What Are The Health Benefits Of Meditation
In a busy world filled with stress and anxiety, more and more people are looking to meditation and mindfulness to help them relax. But what are the benefits? And what's the difference between the two? We explore meditation.
Where meditation originated
It is widely understood that the concepts of meditation and yoga are thousands of years old. There are arguably different types of meditation, such as trance and chanting. These are both ancient rites that our ancestors would have partaken in regularly. All of these different concepts are widely associated with world religions, and the one that is most often credited with the birth of meditation is Buddhism.
According to Buddhist teachings, one can achieve an 'awakening' or 'enlightenment' by practising extensive meditation. While this was first taught well over 2,000 years ago, it is still widely practised today by people all over the world.
Meditation only really moved to Western civilisation in more recent times. Improved transportation and communication meant that the far-reaching corners of the world became more easily accessible and thus concepts such as meditation spread across the globe. Now in the present day, mindfulness is everywhere, from mindful eating to being more aware of our impact on the planet.
How meditation helps sleep
Studies show that mindfulness and meditation really do have an impact on our sleep, which is good news if you struggle to rest easy at the end of the day. Meditation can help our sleep in two ways: both physically and mentally.
One of the main causes of poor sleep is stress and psycho-related issues, causing over 70% of insomnia cases - this is the mental factor. If you live a busy and stressful life with a hectic work-life balance and come home each day to kids running around the house, chances are your stress levels will be through the roof. On a mental level, you may well lay awake at night thinking of all the things you should have said to your boss and all the things you shouldn't have said to your kids. This is where meditation comes in. By spending some time each day allowing yourself to drift away from reality and collect your thoughts, you will not be frantically thinking about everything as you fall asleep and therefore will sleep better.
On a physical side, it is thought that as well as stress hormones being present in our body, there are also relaxation hormones which can have the opposite effect. 'The relaxation response' is a phrase that was coined by psychologist Dr Herbert Benson and goes some way to explain the way our brain signals our organs to slow down as well as our blood flow. It is thought that meditation and mindfulness can cause this reaction in our body, resulting in a much more peaceful night sleep and a much happier you!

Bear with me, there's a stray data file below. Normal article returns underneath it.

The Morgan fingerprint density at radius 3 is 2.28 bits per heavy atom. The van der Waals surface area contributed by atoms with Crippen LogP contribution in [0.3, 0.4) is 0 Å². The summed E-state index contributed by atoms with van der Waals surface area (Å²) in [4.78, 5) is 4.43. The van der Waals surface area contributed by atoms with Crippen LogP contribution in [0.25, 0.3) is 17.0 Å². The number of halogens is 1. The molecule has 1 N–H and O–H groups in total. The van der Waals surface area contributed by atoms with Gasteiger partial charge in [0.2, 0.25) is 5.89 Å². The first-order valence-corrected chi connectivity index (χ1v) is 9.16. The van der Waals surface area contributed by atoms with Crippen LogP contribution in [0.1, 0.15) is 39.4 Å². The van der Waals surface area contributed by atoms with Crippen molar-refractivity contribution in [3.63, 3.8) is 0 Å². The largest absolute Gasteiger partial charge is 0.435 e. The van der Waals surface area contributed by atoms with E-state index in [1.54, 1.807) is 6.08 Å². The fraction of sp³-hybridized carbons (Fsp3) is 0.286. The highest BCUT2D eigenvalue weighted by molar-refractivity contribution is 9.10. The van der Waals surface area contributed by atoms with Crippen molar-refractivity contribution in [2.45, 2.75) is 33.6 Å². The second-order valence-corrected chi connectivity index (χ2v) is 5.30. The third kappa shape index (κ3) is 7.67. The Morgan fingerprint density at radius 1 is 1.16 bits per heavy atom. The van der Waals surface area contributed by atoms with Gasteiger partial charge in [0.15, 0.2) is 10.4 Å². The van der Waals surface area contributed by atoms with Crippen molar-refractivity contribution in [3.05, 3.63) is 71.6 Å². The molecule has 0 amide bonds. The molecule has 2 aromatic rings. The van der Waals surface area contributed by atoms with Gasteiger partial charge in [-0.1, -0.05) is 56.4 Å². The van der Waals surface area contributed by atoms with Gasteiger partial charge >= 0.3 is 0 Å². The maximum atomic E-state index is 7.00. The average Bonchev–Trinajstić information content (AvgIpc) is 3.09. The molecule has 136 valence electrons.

Can meditation lower blood pressure?
If you suffer from high blood pressure, there are a surprising number of non-medical ways to lower it safely. You can do so by changing your diet and following a low-blood pressure diet like the DASH diet. Another way to lower your blood pressure is by practising meditation. Research has found that certain mindfulness techniques and meditation can reduce stress and produce significant results in lowering blood pressure in those who suffer from elevated levels.
That said, it has also been found that meditation may not be able to lower blood pressure alone, and instead is best done in conjunction with other proven methods that can reduce blood pressure levels.
Meditation vs Mindfulness
Mindfulness refers to an awareness of yourself and your surroundings. We live in a very fast-paced world and it's very easy to rush through your day and not realise what you're doing. You chug a coffee on your way to work and eat a breakfast bagel because it's quick and easy, not because it's nutritious and good for your health. Especially if you eat while scrolling through your phone or while watching television, you will not be eating mindfully. It is often the case that we say and do things without realising their true meaning and mindfulness steps in to try and put a stop to this.
By being mindful, you try to tap into what your body truly wants and needs and you listen to your inner self. Being mindful of when you're actually hungry rather than just eating because it's lunchtime is an example of mindful eating. This would also extend to stopping eating when you're full, rather than finishing what's on your plate just because it's there.
On the other hand, meditation takes more forms. You could say that mindfulness is a type of meditation. Meditation is a much more broad term and refers to trying to achieve a calmer head space and clearer thoughts. It can involve something as simple as sitting quietly in a room and being alone with your thoughts. It can also involve a practice such as yoga.
The importance of meditation and mindfulness today
We live in a world where 'lifestyle diseases' are rife and rampant, meaning that a lot of people who suffer chronic pain and are taking a lot of medication could significantly improve their health simply by changing to a healthier lifestyle. Illnesses such as type 2 diabetes, heart disease, and obesity are all completely avoidable if we live a healthy lifestyle and make mindful choices.
What this means is that meditation and mindfulness are hugely important in this modern world as they can help someone to reduce stress and be more aware of what they are putting into their body, therefore avoiding a whole host of diseases that have a high mortality rate.